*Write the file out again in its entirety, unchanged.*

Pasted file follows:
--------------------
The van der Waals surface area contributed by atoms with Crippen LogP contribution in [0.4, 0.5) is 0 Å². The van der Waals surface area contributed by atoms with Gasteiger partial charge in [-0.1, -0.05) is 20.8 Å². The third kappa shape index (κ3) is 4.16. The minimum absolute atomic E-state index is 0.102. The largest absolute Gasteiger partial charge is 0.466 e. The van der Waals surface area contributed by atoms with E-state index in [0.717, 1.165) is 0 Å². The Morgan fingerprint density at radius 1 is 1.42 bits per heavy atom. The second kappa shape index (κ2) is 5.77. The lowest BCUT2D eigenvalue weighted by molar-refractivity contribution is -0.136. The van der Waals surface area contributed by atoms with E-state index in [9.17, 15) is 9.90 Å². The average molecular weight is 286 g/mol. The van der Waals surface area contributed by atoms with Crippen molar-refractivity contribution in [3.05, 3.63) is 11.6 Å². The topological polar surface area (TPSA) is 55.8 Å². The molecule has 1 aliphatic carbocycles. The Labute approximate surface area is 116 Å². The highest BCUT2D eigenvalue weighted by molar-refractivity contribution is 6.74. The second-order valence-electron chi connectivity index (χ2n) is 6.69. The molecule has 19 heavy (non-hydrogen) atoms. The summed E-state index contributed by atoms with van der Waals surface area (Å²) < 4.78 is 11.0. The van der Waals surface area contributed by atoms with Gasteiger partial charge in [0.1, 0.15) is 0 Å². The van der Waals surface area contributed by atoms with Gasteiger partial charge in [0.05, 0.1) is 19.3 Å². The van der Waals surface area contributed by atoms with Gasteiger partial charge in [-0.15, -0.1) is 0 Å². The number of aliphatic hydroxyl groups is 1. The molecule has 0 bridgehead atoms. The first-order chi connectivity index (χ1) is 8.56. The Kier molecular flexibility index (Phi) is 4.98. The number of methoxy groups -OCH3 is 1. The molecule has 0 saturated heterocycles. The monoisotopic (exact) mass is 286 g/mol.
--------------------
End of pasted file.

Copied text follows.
The van der Waals surface area contributed by atoms with Crippen LogP contribution in [0.4, 0.5) is 0 Å². The van der Waals surface area contributed by atoms with Gasteiger partial charge in [-0.1, -0.05) is 20.8 Å². The third kappa shape index (κ3) is 4.16. The minimum absolute atomic E-state index is 0.102. The largest absolute Gasteiger partial charge is 0.466 e. The van der Waals surface area contributed by atoms with E-state index in [0.717, 1.165) is 0 Å². The Morgan fingerprint density at radius 1 is 1.42 bits per heavy atom. The second kappa shape index (κ2) is 5.77. The lowest BCUT2D eigenvalue weighted by molar-refractivity contribution is -0.136. The van der Waals surface area contributed by atoms with E-state index in [9.17, 15) is 9.90 Å². The average molecular weight is 286 g/mol. The van der Waals surface area contributed by atoms with Crippen molar-refractivity contribution in [3.05, 3.63) is 11.6 Å². The topological polar surface area (TPSA) is 55.8 Å². The molecule has 1 aliphatic carbocycles. The Labute approximate surface area is 116 Å². The highest BCUT2D eigenvalue weighted by molar-refractivity contribution is 6.74. The second-order valence-electron chi connectivity index (χ2n) is 6.69. The molecule has 19 heavy (non-hydrogen) atoms. The summed E-state index contributed by atoms with van der Waals surface area (Å²) < 4.78 is 11.0. The van der Waals surface area contributed by atoms with Gasteiger partial charge in [0.1, 0.15) is 0 Å². The van der Waals surface area contributed by atoms with Gasteiger partial charge in [0.05, 0.1) is 19.3 Å². The van der Waals surface area contributed by atoms with Gasteiger partial charge in [-0.15, -0.1) is 0 Å². The number of aliphatic hydroxyl groups is 1. The molecule has 0 bridgehead atoms. The first-order chi connectivity index (χ1) is 8.56. The Kier molecular flexibility index (Phi) is 4.98. The number of methoxy groups -OCH3 is 1. The molecule has 0 saturated heterocycles. The monoisotopic (exact) mass is 286 g/mol.